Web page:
Personally, I deplore the lack of civility, these days. It seems that most of the people that I work with cannot carry on a conversation, without every other word beginning with "F". In addition to a lack of civility, it also shows a lack of imagination. My own vocabulary is quite large and I can almost always find an appropriate verb, adverb or adjective, without resorting to profanity. This is not to say that I do not occasionally let fly, with a good, old-fashioned swear word. I generally reserve such language for painful injuries and in reference to ex-husbands.

(I DO refrain from referring to my ex-husband as a p***k - that's a part of a MAN and would be giving him too much credit).
post #14 of 18
Heidi/Barbara,

I think this all just proves that women can be as 'bad' as men.
My first reaction to the President of the U of Colorado, even before your post, was that she was primarily worried abt preserving the university's sports related revenues, even if that meant dis'ing a few sexual assault victims in the process.
post #15 of 18
Quote:
Originally Posted by katl8e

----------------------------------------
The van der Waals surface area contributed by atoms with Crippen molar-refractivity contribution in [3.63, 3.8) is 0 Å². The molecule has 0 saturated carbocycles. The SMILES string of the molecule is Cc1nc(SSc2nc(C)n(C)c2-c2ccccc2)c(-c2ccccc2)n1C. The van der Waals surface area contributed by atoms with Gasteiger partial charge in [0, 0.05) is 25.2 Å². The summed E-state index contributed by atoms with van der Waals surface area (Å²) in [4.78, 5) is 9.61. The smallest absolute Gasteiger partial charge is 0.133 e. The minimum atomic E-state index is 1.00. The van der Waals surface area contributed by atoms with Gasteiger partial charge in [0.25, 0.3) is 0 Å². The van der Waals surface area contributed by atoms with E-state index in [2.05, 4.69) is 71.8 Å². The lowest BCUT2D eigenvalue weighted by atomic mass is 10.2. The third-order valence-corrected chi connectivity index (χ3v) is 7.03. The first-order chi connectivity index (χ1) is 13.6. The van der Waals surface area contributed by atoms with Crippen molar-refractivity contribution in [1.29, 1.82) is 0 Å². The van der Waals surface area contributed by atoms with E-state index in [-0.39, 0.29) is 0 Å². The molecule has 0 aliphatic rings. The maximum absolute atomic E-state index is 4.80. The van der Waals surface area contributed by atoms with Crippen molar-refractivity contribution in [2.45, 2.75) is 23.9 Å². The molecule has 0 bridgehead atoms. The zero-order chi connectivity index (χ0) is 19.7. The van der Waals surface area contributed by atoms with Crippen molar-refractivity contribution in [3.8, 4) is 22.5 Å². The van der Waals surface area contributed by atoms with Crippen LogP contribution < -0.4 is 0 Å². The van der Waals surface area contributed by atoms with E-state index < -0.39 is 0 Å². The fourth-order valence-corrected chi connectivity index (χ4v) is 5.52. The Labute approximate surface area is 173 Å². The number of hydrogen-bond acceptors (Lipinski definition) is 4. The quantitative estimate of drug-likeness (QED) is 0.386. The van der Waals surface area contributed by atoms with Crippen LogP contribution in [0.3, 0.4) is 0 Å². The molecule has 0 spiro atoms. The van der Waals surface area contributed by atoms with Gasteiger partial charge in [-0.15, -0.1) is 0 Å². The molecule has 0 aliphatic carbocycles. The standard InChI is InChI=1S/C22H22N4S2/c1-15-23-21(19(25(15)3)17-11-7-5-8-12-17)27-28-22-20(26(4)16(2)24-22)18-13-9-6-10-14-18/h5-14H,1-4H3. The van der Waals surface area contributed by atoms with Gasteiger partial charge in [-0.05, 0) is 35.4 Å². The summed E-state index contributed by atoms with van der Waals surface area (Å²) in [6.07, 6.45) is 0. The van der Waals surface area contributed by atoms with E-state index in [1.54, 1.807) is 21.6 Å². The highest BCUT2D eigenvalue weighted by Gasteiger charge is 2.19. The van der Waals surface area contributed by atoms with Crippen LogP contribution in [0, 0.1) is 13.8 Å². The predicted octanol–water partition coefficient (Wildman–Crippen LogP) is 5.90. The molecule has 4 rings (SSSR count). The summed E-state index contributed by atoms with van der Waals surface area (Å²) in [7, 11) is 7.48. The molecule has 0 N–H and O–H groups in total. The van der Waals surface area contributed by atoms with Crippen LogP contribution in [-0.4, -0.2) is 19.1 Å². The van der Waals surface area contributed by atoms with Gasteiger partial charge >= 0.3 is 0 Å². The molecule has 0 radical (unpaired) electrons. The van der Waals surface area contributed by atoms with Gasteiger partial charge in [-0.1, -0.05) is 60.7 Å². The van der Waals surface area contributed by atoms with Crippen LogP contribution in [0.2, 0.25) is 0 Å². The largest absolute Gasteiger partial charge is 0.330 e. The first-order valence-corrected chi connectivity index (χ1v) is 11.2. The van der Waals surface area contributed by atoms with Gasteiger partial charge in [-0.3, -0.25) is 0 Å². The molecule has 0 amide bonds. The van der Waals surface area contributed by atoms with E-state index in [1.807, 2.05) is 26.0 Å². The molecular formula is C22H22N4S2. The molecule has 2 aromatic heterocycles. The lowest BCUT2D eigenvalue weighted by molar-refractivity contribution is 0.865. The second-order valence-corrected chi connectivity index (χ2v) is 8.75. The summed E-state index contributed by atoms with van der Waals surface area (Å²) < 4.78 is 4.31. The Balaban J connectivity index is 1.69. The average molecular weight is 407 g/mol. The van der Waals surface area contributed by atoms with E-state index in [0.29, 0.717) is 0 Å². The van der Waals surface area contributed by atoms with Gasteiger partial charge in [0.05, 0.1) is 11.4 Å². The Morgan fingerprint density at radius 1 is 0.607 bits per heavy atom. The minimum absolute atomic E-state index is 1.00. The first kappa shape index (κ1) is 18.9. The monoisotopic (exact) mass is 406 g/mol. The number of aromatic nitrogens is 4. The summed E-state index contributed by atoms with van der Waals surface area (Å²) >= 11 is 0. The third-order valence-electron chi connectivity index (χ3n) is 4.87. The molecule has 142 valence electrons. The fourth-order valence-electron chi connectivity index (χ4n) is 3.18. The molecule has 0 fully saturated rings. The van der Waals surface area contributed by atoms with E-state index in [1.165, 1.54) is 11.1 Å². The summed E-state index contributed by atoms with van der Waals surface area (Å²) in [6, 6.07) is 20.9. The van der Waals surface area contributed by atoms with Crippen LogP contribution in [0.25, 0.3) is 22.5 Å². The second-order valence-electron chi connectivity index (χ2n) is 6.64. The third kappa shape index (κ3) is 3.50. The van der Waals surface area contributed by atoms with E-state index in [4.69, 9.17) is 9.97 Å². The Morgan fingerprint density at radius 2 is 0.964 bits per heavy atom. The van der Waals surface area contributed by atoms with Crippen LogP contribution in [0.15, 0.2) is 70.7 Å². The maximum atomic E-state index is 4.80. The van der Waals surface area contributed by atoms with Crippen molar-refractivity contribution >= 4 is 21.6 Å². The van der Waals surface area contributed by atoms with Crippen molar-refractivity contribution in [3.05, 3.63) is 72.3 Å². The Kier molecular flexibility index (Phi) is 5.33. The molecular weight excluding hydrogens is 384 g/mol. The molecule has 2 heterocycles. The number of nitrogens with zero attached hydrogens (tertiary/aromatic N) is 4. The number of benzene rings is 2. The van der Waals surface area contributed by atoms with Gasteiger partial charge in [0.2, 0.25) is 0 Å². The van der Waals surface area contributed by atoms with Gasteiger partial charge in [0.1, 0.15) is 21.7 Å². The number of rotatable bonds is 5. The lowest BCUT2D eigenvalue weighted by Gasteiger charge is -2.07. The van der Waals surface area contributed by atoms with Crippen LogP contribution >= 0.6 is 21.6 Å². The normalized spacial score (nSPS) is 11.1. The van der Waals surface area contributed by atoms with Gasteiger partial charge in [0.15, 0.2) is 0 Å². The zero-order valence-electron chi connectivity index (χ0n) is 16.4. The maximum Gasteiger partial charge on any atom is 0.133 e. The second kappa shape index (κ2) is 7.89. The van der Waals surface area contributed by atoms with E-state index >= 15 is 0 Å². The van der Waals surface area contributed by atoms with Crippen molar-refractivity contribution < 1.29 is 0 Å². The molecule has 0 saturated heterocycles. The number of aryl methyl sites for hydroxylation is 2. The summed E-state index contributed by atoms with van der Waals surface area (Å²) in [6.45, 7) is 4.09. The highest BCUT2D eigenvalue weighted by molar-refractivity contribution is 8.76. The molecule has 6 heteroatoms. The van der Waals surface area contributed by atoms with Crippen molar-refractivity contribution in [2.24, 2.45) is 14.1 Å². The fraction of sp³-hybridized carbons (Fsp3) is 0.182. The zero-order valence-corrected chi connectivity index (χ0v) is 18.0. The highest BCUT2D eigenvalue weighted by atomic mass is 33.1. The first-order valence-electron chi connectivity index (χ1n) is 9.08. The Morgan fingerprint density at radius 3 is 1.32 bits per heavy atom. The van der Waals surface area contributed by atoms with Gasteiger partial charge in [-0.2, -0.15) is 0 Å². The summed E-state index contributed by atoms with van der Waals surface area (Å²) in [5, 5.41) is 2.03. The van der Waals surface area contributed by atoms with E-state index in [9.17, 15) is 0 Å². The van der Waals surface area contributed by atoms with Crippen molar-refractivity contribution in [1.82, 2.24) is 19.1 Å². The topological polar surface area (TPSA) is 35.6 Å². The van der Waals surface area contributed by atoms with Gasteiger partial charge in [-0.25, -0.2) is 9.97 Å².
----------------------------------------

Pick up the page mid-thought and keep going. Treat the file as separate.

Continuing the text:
Personally, I deplore the lack of civility, these days. It seems that most of the people that I work with cannot carry on a conversation, without every other word beginning with "F". In addition to a lack of civility, it also shows a lack of imagination.
It has gotten worse over the past few decades, or is that just my imagination? Hip hop or rap or whatever it's currently called is very popular here, and I've found that I have to give my classes lessons in "what not to say", including "c**t". I don't want them to use some expressions once they're working. If they hear them all the time in "lyrics" or films, they seem to view them as perfectly innocuous.

I learned the hard way. Shortly after I met my husband, we went to a student hangout with several of his friends and their dates. Some guys at the next table were having a rather heated conversation, and I kept hearing a word I wasn't familiar with, F**ze, for you German speakers. I thought that it might be the German equivalent of "my old lady", and when somebody commented about the noise level at the next table, I asked what the word meant. Total silence! One friend's fiancee looked as if she was going to faint. One of my husband's friends is quite fluent in English, and whispered that it meant c***. My husband was mortified at first, since he wanted me to make a good impression on his friends, but then thought it was funny. He bought a German porn novel, gave it to me, and told me to ask HIM to explain any words I didn't understand. I did the same thing when we moved to the US, after he said, "I'll never learn this f****** language" in front of my grandmother and some of her "lady friends".